The prolonged effect of COVID-19 could force agricultural powerhouse countries like China, USA, and India, to impose a ban on food exports. As a result, in countries like Nepal, continuous food shortages resulting in countrywide starvation is imminent. Even at present where low supply is causing market imbalance, market prices are expected to skyrocket as soon as the economy resumes. Moreover, the rise in every cent of the dollar would correspondingly mean a rise in the challenges of imports. Therefore, COVID-19 has taught the world that every nation should have its own food security strategy at the local level so as to be resilient to outbreaks like these, and the scarcity that would accompany it. The Ministry of Agriculture in Nepal has come out with some measures to address some of these issues (see Box 1).

Box 1: Government Initiatives (Ministry of Agriculture and Livestock Development, MoALD Nepal)

MoALD, Nepal, has declared five notable policies to combat the adversities brought about by COVID-19. These include:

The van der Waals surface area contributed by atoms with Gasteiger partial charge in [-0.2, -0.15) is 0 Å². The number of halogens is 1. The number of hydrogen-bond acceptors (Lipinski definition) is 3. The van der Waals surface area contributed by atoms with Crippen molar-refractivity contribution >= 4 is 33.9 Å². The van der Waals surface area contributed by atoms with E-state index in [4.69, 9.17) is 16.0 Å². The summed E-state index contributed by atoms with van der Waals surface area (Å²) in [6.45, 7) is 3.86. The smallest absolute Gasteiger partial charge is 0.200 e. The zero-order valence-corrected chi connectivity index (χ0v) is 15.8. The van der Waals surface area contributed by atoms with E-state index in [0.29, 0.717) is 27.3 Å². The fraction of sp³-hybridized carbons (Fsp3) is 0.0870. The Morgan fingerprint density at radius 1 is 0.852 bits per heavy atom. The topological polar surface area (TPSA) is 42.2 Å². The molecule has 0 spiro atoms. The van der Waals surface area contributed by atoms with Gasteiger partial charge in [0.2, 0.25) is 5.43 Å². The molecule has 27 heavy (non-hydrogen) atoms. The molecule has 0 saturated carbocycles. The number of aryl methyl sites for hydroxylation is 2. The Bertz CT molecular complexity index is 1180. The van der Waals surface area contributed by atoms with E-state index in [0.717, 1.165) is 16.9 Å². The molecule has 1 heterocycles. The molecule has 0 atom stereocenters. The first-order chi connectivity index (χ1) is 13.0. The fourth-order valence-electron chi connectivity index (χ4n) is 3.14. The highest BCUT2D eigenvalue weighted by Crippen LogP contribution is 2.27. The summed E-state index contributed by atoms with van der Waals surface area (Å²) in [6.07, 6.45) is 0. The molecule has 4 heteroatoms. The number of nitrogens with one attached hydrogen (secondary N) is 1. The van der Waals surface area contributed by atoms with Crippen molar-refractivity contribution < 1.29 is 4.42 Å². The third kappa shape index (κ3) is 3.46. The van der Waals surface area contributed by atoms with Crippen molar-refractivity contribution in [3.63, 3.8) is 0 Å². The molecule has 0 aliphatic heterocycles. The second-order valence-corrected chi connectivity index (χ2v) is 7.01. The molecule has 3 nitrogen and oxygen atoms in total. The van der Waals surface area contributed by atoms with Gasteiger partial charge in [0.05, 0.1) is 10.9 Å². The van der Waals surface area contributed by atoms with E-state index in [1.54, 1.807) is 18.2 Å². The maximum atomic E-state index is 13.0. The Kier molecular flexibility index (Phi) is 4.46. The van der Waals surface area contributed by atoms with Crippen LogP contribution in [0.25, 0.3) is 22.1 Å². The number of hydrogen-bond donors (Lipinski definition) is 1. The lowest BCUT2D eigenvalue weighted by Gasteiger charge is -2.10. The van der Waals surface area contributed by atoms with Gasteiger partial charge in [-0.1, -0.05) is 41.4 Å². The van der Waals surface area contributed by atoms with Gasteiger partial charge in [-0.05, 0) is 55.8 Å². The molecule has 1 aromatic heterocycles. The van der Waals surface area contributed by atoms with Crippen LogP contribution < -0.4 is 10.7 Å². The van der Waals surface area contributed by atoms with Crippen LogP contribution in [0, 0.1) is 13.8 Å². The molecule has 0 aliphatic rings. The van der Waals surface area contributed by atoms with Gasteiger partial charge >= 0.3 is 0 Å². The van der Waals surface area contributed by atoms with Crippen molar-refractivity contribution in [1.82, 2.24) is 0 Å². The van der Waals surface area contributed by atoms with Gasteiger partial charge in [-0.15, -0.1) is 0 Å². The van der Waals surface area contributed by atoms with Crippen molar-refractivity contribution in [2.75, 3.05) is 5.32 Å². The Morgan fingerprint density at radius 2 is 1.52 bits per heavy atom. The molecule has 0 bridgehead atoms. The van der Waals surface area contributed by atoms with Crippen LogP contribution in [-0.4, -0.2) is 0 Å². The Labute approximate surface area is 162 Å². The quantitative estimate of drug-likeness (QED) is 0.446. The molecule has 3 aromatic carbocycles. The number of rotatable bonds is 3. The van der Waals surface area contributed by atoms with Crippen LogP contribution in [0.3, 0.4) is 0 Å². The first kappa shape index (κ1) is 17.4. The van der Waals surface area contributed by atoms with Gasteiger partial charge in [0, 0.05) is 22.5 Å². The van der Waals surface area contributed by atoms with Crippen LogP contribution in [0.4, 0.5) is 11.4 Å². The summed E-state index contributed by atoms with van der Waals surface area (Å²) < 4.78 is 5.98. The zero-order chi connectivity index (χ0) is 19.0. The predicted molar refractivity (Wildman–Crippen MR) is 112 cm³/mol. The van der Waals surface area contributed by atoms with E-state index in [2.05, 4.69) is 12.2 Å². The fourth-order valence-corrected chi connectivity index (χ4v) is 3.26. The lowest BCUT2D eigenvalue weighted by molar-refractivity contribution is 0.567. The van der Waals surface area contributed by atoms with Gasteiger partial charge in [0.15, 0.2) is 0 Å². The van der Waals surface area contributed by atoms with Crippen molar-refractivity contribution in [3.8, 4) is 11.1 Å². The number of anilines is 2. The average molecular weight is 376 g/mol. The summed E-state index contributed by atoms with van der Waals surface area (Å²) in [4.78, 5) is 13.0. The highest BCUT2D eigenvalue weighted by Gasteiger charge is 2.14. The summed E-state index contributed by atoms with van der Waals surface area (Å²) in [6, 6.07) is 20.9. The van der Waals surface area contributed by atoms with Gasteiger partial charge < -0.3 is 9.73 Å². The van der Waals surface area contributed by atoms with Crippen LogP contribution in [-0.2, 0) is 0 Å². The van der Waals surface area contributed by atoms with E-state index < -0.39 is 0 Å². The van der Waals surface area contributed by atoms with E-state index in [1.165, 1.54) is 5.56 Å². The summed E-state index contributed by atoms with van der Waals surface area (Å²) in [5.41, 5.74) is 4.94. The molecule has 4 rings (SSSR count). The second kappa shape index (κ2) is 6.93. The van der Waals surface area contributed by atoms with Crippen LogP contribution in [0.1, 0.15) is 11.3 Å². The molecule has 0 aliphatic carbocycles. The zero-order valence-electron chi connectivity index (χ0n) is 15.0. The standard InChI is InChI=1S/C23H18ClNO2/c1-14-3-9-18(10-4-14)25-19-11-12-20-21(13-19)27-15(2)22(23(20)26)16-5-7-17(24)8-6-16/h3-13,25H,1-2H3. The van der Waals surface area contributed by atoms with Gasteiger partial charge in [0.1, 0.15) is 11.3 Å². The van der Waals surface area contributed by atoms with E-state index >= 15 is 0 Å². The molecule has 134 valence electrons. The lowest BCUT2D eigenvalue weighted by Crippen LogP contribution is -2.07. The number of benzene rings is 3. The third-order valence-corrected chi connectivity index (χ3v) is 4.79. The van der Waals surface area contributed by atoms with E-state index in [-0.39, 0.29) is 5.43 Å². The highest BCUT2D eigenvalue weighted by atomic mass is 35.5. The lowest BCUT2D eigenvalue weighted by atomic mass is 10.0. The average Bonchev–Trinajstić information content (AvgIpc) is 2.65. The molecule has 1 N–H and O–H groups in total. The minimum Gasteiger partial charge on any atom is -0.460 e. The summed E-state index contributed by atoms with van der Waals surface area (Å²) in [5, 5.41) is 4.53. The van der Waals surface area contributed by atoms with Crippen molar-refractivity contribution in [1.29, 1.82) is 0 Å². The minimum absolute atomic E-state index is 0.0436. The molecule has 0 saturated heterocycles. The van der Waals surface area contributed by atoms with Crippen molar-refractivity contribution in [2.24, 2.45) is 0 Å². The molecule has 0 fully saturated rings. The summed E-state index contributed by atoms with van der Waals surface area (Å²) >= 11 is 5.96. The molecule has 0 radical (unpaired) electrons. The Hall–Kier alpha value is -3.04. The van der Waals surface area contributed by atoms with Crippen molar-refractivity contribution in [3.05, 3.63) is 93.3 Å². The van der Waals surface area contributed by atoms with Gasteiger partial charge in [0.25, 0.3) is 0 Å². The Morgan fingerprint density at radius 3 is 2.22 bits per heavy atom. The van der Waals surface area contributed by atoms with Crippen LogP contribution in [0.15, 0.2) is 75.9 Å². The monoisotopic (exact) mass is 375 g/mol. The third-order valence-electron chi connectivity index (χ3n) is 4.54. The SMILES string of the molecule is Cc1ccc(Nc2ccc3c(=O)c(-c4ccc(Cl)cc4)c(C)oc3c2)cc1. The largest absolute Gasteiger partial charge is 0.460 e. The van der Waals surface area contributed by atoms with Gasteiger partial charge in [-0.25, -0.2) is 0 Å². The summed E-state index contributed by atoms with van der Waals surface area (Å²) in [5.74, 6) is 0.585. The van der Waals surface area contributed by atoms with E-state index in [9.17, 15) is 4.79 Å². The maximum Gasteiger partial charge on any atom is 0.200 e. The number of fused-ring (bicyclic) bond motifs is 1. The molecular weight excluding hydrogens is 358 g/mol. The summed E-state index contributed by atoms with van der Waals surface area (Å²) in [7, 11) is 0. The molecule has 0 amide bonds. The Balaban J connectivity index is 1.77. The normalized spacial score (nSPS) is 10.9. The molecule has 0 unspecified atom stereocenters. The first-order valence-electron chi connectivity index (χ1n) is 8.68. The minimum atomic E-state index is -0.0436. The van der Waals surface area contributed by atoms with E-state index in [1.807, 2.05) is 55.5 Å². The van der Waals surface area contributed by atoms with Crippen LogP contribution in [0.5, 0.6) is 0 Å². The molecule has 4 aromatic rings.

• Equal distribution of relief packages for production;
  • Easy loan for farmers;
  • Agriculture Extension Advisory Services for farmers;
  • Government support on insurance of crops and livestock; and
  • Minimum support prices for agricultural products.

However, implementing this declaration calls for combined and honest efforts from the Government of Nepal, private sectors, commodity associations, and the farmers themselves.

The distribution of relief packages is not going as expected, thereby raising another critical issue for the needy. The imposed lockdown has caused a severe setback in the daily life of the vulnerable who already have a hand-to-mouth existence. The relief package, on the other hand, is misused by those who are faking their need.  This scenario could re-appear while agriculture relief packages are distributed. Hence, a database built on certain criteria that can distinguish the really needy farmers is the first thing to be done. Given that this is a critical time, Nepal is presently focusing on the battle against COVID-19, so the correlated agricultural strategy has been delayed in its implementation. However, these strategies are not enough to minimize the risks brought about by the pandemic.


Assessment of the impact on food security, livelihood and agricultural economy is the immediate need as it can assess the potential food crisis and lay the groundwork for sustainable solutions. The impact assessment report should become the base document for formulating relief programmes.